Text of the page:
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Former VA secretary: The time is now to heed this critical lesson about the cost of war

Editor’s note: Dr. David Shulkin was the ninth secretary of the US Department of Veterans Affairs in the Trump administration and the VA’s undersecretary for health in the Obama administration. The views expressed here are his own. Read more opinion on CNN.

The Mideast has again been thrust into war. As Israeli airstrikes respond to the sweeping terrorist offensive conducted by Hamas in early October, and as other entities in the region launch their own rockets against Israel, casualties continue to mount.

David Shulkin - Joshua Roberts/Reuters
David Shulkin - Joshua Roberts/Reuters

Increasing numbers of wounded soldiers and civilians on both sides of the conflict will require extensive medical care. And with Israel’s ground offensive, we can expect a long and bloody war to ensue. The need for more comprehensive and wide-ranging medical and rehabilitative care will only grow in the days, weeks and perhaps months ahead. And as President Joe Biden has pledged America’s support to Israel, he also made clear that innocent civilians need care and protection.

The challenges will be many. While complicated and thorny diplomatic and political questions will be difficult to resolve, any such impasses will necessarily have an impact on all people whose lives in that region will be affected, and time is not a luxury that is owned by anyone in a war zone. As secretary of the US Department of Veterans Affairs, I have seen the ravages of war firsthand. As we struggled to meet the needs of the servicemen and women who were returning home from Iraq and Afghanistan, because we were not thoroughly prepared, our service members suffered more than they had to. It is incumbent upon us to see that this does not also happen to our allies and to innocent civilians, as much as that is possible.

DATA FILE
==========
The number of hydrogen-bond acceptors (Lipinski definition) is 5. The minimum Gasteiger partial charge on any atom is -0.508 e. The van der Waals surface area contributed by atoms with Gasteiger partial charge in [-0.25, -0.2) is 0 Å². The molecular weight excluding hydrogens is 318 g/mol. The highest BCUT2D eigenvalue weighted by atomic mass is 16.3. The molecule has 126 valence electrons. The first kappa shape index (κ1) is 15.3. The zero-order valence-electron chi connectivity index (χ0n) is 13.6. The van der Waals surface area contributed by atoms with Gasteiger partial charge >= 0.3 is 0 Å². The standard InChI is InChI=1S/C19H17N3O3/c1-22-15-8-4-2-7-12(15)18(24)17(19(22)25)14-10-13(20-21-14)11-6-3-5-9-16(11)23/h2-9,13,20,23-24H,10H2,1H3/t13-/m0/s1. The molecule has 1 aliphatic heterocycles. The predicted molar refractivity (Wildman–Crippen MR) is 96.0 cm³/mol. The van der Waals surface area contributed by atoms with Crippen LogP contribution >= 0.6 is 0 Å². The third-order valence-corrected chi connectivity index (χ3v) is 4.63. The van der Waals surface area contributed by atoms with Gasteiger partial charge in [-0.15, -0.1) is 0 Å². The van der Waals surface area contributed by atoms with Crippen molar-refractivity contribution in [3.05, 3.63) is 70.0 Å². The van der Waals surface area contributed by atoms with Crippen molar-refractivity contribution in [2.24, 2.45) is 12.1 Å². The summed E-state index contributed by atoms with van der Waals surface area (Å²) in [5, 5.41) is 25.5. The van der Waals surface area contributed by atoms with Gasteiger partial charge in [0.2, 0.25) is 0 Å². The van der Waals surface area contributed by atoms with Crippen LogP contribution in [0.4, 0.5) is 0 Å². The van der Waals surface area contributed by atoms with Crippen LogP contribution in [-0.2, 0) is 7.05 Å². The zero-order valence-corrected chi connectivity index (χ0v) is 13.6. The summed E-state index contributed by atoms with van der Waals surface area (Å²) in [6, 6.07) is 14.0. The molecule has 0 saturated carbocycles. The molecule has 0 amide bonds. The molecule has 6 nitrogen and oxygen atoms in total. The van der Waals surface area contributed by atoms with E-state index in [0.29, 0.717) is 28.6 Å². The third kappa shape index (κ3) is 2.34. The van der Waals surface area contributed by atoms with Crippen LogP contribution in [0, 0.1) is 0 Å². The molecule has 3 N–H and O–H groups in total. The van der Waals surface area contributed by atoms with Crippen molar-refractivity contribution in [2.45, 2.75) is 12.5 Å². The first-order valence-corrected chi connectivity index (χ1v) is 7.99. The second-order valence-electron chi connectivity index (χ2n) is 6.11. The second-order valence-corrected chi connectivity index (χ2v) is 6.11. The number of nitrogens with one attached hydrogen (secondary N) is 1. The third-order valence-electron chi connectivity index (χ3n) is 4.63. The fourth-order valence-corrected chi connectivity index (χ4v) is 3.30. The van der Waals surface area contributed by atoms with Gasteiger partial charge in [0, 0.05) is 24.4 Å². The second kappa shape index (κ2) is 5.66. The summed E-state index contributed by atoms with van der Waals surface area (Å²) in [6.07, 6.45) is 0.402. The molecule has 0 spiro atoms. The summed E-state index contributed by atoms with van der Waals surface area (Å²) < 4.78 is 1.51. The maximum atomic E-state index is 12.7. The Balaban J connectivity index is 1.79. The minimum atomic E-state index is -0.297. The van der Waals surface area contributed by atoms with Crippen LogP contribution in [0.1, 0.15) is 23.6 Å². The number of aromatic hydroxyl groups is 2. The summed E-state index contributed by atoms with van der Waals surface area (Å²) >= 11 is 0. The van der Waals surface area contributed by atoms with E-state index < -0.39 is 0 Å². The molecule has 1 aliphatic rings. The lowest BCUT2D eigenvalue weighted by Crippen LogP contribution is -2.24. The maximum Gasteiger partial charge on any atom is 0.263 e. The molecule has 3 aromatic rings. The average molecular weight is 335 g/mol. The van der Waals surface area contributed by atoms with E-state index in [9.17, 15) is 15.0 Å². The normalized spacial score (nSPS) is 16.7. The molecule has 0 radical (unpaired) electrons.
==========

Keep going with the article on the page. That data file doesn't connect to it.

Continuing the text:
When armed conflicts start and military objectives are the focus, there is rarely a plan for the certain, devastating health outcomes of war. History has shown that physical and mental consequences of war often take years to become apparent in our service members’ lives. By the time these problems become evident, unless preparation has taken place, it’s often too late to forestall suffering that could be preventable otherwise.

We learned that the hard way. Our difficult history illustrates the consequences of our not being ready. A barrage of US military operations commenced following 9/11, and in 2014 — more than a dozen years later — demand for medical services far outmatched capacity and access to care, in some cases to an extreme degree. This reached a breaking point, a time that became known as “the VA wait time crisis.”

Upon the return of veterans from Iraq and Afghanistan, war-related medical care needs ballooned in a system that was already stressed by the needs of Vietnam and Gulf War veterans. The VA was not prepared, or adequately funded, to fulfill its mission. We have been trying to catch up ever since by opening facilities, adding staff and tailoring services to these veterans’ needs.

In Afghanistan, more than 2,400 Americans were killed in action, and more than 20,000 service members were wounded, according to the Department of Defense. Yet those dreadful statistics only tell part of the story. Upon their return home, according to the Costs of War project at Brown University, more than 30,000 service members lost their lives to suicide; many more suffered with post-traumatic stress disorder, substance abuse and other invisible wounds of war. As if that suffering were not enough, years after their battlefield experiences, tens of thousands more Americans have died or continue to suffer from wartime toxic exposures, with chronic conditions such as post-deployment respiratory disorders.